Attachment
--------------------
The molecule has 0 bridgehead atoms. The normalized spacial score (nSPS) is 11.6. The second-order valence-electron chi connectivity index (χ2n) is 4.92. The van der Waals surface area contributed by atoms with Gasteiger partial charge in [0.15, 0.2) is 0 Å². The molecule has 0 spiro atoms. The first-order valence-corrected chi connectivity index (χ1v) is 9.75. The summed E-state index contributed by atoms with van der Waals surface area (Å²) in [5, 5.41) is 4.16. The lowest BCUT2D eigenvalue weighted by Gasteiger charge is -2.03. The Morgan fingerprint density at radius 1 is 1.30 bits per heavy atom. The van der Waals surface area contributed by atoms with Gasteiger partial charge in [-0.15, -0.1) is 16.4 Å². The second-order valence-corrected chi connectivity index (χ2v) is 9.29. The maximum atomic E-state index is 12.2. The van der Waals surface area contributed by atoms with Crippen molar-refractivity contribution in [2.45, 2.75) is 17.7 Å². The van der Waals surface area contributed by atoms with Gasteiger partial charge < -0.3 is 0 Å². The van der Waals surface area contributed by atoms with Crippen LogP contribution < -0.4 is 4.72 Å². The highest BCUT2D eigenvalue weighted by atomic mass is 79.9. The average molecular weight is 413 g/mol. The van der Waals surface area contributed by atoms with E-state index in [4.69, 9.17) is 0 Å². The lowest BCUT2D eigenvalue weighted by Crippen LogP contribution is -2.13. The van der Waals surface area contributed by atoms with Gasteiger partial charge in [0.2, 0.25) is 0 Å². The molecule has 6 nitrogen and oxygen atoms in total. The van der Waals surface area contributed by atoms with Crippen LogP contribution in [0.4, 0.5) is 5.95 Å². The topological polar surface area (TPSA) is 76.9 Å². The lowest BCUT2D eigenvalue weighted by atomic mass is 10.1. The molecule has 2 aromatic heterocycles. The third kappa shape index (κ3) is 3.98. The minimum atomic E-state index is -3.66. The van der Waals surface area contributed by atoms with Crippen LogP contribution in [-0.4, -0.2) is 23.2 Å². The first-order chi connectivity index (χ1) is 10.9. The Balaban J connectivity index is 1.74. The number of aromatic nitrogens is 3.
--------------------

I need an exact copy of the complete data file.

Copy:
The molecule has 0 bridgehead atoms. The normalized spacial score (nSPS) is 11.6. The second-order valence-electron chi connectivity index (χ2n) is 4.92. The van der Waals surface area contributed by atoms with Gasteiger partial charge in [0.15, 0.2) is 0 Å². The molecule has 0 spiro atoms. The first-order valence-corrected chi connectivity index (χ1v) is 9.75. The summed E-state index contributed by atoms with van der Waals surface area (Å²) in [5, 5.41) is 4.16. The lowest BCUT2D eigenvalue weighted by Gasteiger charge is -2.03. The Morgan fingerprint density at radius 1 is 1.30 bits per heavy atom. The van der Waals surface area contributed by atoms with Gasteiger partial charge in [-0.15, -0.1) is 16.4 Å². The second-order valence-corrected chi connectivity index (χ2v) is 9.29. The maximum atomic E-state index is 12.2. The van der Waals surface area contributed by atoms with Crippen molar-refractivity contribution in [2.45, 2.75) is 17.7 Å². The van der Waals surface area contributed by atoms with Gasteiger partial charge < -0.3 is 0 Å². The van der Waals surface area contributed by atoms with Crippen LogP contribution < -0.4 is 4.72 Å². The highest BCUT2D eigenvalue weighted by atomic mass is 79.9. The average molecular weight is 413 g/mol. The van der Waals surface area contributed by atoms with E-state index in [4.69, 9.17) is 0 Å². The lowest BCUT2D eigenvalue weighted by Crippen LogP contribution is -2.13. The van der Waals surface area contributed by atoms with Gasteiger partial charge in [0.2, 0.25) is 0 Å². The molecule has 6 nitrogen and oxygen atoms in total. The van der Waals surface area contributed by atoms with Crippen LogP contribution in [0.4, 0.5) is 5.95 Å². The topological polar surface area (TPSA) is 76.9 Å². The lowest BCUT2D eigenvalue weighted by atomic mass is 10.1. The molecule has 2 aromatic heterocycles. The third kappa shape index (κ3) is 3.98. The minimum atomic E-state index is -3.66. The van der Waals surface area contributed by atoms with Crippen LogP contribution in [-0.4, -0.2) is 23.2 Å². The first-order chi connectivity index (χ1) is 10.9. The Balaban J connectivity index is 1.74. The number of aromatic nitrogens is 3.